But there’s a wrinkle here: Roberts dissented from Panetti, disagreeing with its interpretation of the Eighth Amendment. Has Roberts merely embraced Panetti as precedent, even if he still thinks it’s wrong? Perhaps. But I have another theory. In 2015, the Yale Law Journal published a pathbreaking article by Michael Clemente asserting that the Eighth Amendment, as originally understood, provides robust protections against the execution of the mentally disabled. Citing a wealth of historical documents, Clemente made a compelling case that the Framers, in drawing up the Eighth Amendment, defined “insanity” much more broadly than the Supreme Court has in the death penalty context. The court, Clemente argued, should restore this “more generous standard” for “the level of mental impairment” required to forbid execution.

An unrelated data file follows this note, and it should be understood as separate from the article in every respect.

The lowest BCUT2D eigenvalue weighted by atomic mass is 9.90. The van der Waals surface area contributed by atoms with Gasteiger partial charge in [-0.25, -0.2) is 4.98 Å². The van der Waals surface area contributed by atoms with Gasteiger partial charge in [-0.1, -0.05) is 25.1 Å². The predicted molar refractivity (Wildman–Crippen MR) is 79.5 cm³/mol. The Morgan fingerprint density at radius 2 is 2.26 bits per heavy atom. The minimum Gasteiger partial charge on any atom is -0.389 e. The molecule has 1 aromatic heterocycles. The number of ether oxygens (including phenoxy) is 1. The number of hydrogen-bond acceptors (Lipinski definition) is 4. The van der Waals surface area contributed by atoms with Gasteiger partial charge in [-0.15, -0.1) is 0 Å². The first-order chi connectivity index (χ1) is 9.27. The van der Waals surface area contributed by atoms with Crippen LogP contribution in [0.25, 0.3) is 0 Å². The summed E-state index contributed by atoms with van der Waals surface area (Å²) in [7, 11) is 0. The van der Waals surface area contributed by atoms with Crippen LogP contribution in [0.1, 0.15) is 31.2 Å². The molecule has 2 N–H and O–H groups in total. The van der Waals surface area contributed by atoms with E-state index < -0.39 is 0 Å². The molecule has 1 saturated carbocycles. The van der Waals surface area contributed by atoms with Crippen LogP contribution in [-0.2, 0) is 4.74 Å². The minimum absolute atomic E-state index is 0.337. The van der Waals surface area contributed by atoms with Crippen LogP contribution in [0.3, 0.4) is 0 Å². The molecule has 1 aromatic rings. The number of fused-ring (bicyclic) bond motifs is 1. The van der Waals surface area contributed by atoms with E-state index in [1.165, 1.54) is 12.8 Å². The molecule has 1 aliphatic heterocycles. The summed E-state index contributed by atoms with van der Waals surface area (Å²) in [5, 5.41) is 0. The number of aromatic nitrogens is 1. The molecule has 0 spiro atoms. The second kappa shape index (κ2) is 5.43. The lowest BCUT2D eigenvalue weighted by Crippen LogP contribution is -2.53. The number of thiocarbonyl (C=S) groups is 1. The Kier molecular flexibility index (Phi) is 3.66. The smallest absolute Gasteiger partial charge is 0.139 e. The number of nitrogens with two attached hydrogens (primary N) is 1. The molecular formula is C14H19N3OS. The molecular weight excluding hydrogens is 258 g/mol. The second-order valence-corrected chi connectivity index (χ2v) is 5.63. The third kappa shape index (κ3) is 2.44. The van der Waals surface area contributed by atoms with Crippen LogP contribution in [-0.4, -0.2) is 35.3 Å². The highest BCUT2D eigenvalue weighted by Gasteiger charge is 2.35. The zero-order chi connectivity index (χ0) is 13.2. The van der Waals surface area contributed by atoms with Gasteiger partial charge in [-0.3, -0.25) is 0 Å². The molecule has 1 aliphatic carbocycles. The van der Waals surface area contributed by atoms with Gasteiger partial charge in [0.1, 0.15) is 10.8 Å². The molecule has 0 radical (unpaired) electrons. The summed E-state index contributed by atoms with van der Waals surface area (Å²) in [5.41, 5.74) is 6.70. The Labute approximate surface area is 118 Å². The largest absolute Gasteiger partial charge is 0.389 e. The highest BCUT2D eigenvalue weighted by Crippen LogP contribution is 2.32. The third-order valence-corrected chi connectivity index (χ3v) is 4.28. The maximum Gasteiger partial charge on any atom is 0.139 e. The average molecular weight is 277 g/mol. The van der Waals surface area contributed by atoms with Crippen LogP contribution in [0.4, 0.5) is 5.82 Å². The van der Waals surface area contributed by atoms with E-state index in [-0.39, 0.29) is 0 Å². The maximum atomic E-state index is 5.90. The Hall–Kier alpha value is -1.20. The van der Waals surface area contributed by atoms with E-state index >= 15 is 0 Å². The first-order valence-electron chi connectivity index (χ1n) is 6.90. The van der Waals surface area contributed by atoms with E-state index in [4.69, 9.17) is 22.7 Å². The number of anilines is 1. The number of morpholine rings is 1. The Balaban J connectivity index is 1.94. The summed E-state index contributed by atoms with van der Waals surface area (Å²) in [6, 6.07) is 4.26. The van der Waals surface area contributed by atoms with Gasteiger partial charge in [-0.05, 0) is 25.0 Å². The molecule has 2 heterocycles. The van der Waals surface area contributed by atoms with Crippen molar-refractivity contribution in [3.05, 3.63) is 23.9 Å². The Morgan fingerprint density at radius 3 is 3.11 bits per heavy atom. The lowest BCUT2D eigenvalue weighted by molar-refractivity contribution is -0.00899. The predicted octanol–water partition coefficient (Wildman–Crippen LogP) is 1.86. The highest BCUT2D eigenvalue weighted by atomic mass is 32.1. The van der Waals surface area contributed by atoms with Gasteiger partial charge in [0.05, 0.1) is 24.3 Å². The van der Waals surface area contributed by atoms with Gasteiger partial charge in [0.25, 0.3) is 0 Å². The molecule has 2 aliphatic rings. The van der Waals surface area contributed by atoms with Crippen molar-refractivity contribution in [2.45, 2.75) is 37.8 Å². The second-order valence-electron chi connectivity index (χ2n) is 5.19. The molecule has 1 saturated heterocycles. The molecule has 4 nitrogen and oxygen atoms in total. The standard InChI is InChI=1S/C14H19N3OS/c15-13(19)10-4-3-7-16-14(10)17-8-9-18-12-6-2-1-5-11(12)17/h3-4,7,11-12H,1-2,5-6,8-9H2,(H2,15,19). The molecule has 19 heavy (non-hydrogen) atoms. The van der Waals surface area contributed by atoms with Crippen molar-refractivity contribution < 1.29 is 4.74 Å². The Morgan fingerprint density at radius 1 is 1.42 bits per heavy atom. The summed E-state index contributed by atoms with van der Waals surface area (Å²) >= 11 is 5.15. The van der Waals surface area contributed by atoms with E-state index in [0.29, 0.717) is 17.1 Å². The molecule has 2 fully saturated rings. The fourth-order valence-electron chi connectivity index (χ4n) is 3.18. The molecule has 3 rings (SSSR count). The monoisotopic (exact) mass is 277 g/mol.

Clemente is now a Roberts clerk. We may never know if he influenced his boss in Madison. But Roberts’ vote on Wednesday reflects a significant evolution in his interpretation of the Eighth Amendment. And the chief justice’s enlightenment may well spare the life of an elderly, disabled inmate currently sitting on Alabama’s death row.